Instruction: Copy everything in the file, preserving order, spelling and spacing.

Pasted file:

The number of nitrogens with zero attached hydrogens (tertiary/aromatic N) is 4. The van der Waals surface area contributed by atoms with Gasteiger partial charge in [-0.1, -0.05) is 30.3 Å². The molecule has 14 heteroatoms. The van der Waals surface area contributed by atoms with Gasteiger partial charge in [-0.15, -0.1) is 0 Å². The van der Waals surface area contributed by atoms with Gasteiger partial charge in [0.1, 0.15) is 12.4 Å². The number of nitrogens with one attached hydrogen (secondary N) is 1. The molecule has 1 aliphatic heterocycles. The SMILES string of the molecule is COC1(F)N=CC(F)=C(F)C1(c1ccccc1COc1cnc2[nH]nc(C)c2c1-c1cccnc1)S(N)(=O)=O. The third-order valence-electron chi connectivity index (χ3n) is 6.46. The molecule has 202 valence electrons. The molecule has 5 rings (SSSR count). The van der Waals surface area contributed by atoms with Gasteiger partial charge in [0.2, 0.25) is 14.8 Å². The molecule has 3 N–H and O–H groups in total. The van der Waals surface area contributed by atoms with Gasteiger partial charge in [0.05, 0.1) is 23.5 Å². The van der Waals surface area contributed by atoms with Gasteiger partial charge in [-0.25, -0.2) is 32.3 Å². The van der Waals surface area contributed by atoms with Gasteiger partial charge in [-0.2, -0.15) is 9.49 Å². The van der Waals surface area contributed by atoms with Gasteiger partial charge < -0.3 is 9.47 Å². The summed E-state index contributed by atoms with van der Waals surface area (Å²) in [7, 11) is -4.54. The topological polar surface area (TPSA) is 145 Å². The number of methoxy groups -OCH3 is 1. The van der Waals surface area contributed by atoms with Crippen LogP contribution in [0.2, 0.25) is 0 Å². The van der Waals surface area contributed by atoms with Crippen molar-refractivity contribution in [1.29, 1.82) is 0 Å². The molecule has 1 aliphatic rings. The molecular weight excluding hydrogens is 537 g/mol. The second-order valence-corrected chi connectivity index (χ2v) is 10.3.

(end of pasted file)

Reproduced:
The number of nitrogens with zero attached hydrogens (tertiary/aromatic N) is 4. The van der Waals surface area contributed by atoms with Gasteiger partial charge in [-0.1, -0.05) is 30.3 Å². The molecule has 14 heteroatoms. The van der Waals surface area contributed by atoms with Gasteiger partial charge in [-0.15, -0.1) is 0 Å². The van der Waals surface area contributed by atoms with Gasteiger partial charge in [0.1, 0.15) is 12.4 Å². The number of nitrogens with one attached hydrogen (secondary N) is 1. The molecule has 1 aliphatic heterocycles. The SMILES string of the molecule is COC1(F)N=CC(F)=C(F)C1(c1ccccc1COc1cnc2[nH]nc(C)c2c1-c1cccnc1)S(N)(=O)=O. The third-order valence-electron chi connectivity index (χ3n) is 6.46. The molecule has 202 valence electrons. The molecule has 5 rings (SSSR count). The van der Waals surface area contributed by atoms with Gasteiger partial charge in [0.2, 0.25) is 14.8 Å². The molecule has 3 N–H and O–H groups in total. The van der Waals surface area contributed by atoms with Gasteiger partial charge in [0.05, 0.1) is 23.5 Å². The van der Waals surface area contributed by atoms with Gasteiger partial charge in [-0.25, -0.2) is 32.3 Å². The van der Waals surface area contributed by atoms with Gasteiger partial charge in [-0.2, -0.15) is 9.49 Å². The van der Waals surface area contributed by atoms with Gasteiger partial charge < -0.3 is 9.47 Å². The summed E-state index contributed by atoms with van der Waals surface area (Å²) in [7, 11) is -4.54. The topological polar surface area (TPSA) is 145 Å². The number of methoxy groups -OCH3 is 1. The van der Waals surface area contributed by atoms with Crippen LogP contribution in [0.2, 0.25) is 0 Å². The van der Waals surface area contributed by atoms with Crippen molar-refractivity contribution in [1.29, 1.82) is 0 Å². The molecule has 1 aliphatic rings. The molecular weight excluding hydrogens is 537 g/mol. The second-order valence-corrected chi connectivity index (χ2v) is 10.3.